St Weevil's Day is one of the more extravagant holidays celebrated by the Church of the True Weevil. It is also the only holiday celebrated by the church to date. It is held on August 12 and attendance grows every year.
Origins of St Weevil's Day
One hundred and fifty years ago, in the rugged mountains and forests of the Appalachians, there once lived a colony of Appalachian Fodder Weevils. These poor little weevils led difficult lives, what with food being a bit scarce in winter and having to negotiate the rugged mountain terrain with their little weevil feet. They were also preyed upon by the ruffed grouse that arrived every summer to nest in the forest.
Of all the troubles in their troubled little weevil lives, the grouse frightened them the most. They couldn't understand why the grouse would want to bring harm to their friendly little colony, particularly in the form of catching and eating them. Every year, as summer approached they grew more and more anxious over the imminent arrival of the dreaded grouse. This went on for many years. Poor little Fodder weevils.
Then, on August 12, 1788, as the fluttering of arriving grouse echoed through the forest, one of the weevils suddenly cried out, "I think I'm going to go try something drastic, as I'm rather tired of us being eaten each year". And off he marched into the forest, in plain sight of any nearby grouse that happened to be watching.
"Oh, you must come back!", cried his little weevil companions. "You must come back and hide with us or you will surely be eaten by the grouse, who seem to like us but not in a way in which we approve".
But the bold little weevil kept marching right across the forest floor until he disappeared out of sight. Soon after, the sudden flapping of wings in the distance told the weevils that their friend had come to a sticky end. That night, they hardly touched their meagre corn syrup rations and tossed and turned in their tiny beds, so upset were they.
The next morning, all the weevils awoke to a great flapping of wings. They wiped the sleeps out of their eyes and poked their heads out from under their hiding rock. They could scarce believe their eyes. There, in the clearing immediately in front of their humble camp, was their plucky weevil pal, unscathed and looking not a little pleased with himself. Eight ruffed grouse stood behind, towering over him.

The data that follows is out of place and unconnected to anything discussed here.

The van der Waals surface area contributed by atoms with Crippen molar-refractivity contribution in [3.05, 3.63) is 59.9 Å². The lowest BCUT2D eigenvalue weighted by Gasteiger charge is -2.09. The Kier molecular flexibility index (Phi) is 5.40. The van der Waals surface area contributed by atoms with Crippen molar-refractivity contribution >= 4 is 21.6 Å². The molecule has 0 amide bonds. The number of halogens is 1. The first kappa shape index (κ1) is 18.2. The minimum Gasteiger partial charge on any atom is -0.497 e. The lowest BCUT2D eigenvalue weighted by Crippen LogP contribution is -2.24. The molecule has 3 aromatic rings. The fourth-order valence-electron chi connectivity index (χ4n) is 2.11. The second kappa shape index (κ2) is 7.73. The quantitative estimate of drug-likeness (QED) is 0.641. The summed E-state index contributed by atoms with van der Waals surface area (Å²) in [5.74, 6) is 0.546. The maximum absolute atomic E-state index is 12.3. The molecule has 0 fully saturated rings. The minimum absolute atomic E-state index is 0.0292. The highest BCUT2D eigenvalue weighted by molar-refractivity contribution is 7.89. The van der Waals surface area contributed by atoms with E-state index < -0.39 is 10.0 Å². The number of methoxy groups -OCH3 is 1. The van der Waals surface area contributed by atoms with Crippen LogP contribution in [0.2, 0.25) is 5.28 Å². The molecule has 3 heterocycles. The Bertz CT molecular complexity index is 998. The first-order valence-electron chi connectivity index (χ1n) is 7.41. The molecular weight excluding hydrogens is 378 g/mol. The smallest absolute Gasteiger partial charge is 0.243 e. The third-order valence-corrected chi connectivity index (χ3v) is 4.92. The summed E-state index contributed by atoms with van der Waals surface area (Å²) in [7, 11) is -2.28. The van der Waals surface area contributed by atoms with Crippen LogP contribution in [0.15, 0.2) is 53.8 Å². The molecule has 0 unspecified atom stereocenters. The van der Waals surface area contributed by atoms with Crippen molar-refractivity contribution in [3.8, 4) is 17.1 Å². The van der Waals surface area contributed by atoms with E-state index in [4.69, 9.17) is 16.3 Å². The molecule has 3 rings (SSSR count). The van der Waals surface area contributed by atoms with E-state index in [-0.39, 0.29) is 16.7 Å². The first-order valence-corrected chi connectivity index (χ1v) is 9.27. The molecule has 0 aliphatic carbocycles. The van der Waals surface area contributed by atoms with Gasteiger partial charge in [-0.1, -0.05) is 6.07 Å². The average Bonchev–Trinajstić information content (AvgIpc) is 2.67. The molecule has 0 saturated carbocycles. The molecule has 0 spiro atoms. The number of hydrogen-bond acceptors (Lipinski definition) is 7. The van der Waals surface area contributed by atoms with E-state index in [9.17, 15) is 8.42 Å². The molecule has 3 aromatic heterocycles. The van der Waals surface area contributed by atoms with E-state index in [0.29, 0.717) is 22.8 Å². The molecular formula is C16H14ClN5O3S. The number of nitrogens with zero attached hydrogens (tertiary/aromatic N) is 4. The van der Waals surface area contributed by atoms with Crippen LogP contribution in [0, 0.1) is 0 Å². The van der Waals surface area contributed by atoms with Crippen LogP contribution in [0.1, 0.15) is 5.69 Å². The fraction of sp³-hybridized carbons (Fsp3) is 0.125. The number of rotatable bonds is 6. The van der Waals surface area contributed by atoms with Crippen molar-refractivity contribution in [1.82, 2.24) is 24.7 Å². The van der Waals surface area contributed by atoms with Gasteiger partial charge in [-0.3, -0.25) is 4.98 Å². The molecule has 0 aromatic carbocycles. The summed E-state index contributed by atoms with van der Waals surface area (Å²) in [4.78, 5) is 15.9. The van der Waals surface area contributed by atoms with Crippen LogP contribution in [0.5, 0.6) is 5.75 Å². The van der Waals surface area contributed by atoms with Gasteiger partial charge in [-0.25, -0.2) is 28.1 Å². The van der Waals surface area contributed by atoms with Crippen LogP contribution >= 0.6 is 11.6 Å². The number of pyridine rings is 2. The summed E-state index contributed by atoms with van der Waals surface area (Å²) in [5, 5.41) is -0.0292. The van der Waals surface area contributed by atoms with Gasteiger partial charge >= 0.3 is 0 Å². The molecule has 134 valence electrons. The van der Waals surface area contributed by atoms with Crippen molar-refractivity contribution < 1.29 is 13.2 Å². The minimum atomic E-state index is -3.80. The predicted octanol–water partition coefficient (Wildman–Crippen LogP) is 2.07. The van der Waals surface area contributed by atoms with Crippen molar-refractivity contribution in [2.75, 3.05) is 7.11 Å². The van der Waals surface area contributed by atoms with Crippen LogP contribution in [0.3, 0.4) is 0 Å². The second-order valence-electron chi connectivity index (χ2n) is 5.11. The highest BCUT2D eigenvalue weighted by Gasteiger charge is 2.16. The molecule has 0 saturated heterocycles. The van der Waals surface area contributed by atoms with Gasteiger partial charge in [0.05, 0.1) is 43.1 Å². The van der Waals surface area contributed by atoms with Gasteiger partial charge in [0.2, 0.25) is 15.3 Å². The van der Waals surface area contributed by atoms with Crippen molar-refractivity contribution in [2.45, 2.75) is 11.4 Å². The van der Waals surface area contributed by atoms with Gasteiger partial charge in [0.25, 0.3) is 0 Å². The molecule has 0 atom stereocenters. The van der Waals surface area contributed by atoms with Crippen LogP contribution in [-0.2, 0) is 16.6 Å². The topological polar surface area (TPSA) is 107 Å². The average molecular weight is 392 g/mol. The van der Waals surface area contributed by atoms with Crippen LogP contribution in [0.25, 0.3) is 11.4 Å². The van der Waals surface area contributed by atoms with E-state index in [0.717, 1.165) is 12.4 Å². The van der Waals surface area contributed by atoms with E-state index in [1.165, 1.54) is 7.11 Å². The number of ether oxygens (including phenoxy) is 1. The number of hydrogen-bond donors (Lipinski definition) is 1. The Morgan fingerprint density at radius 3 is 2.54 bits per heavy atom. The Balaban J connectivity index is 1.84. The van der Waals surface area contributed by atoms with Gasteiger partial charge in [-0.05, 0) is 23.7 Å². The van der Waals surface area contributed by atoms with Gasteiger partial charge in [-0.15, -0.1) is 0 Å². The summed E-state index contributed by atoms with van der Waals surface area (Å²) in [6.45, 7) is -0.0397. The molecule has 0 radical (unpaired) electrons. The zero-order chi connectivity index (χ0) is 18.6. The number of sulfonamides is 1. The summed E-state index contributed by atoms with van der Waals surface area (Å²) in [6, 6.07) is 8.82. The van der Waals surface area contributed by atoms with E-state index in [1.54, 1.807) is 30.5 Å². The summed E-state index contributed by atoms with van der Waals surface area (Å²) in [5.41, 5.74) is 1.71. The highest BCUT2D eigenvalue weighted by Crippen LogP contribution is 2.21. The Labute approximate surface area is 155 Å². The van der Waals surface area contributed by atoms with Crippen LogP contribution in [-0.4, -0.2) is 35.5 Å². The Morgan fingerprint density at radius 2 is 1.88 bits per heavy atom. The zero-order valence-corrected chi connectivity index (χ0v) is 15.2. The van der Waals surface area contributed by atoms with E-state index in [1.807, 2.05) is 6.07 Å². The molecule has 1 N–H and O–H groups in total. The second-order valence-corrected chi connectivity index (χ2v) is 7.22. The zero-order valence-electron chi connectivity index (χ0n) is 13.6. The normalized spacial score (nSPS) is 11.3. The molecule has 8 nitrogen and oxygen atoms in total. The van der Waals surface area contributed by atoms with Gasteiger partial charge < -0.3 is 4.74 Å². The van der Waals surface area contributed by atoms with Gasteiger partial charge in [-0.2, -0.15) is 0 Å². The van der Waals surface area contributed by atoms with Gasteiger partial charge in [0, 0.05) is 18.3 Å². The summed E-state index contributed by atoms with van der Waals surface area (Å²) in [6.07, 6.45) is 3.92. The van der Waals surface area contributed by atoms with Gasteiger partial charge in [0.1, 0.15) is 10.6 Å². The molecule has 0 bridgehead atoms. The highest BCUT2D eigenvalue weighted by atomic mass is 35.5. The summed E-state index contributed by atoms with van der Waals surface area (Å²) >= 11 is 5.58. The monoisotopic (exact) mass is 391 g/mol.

"Oh, Heavens!", cried the weevils to their friend. "Watch out! There are grouse right behind you and you are sure to be eaten!"
The lone weevil replied, "Fret not, my weevil brethren, for I have spoken with the grouse and have convinced them not to eat us anymore. I have invited them back to our camp so we can celebrate this glorious turn of events".
As you can probably guess, the little weevils were speechless. How on earth could one bold little weevil not only face the grouse alone but also befriend them? This was the most amazing thing any weevil in their colony had ever done.
So all the weevils came out into the open bearing gifts of rocks and mud and upon receiving these gifts, the grouse graciously decorated their camp with colourful droppings (possibly berries of some kind). A great party was begun and lasted long into the night. There was dancing, singing, and even swimming in a nearby puddle. Some of the grouse even gave rides for weevils brave enough for the experience (most weevils can't fly).
But the little weevil never told anyone how he managed to change the grouses' attitudes towards them. Nobody minded, though because he was just kind of like that sometimes, and so they named him St Weevil, the first weevil of their colony to have any kind of name (names weren't very important to the weevils up until this point).
And every summer since that time, the grouse arrive and there is a great party to commemorate the day when one brave little weevil significantly altered their universe in a good and interesting way.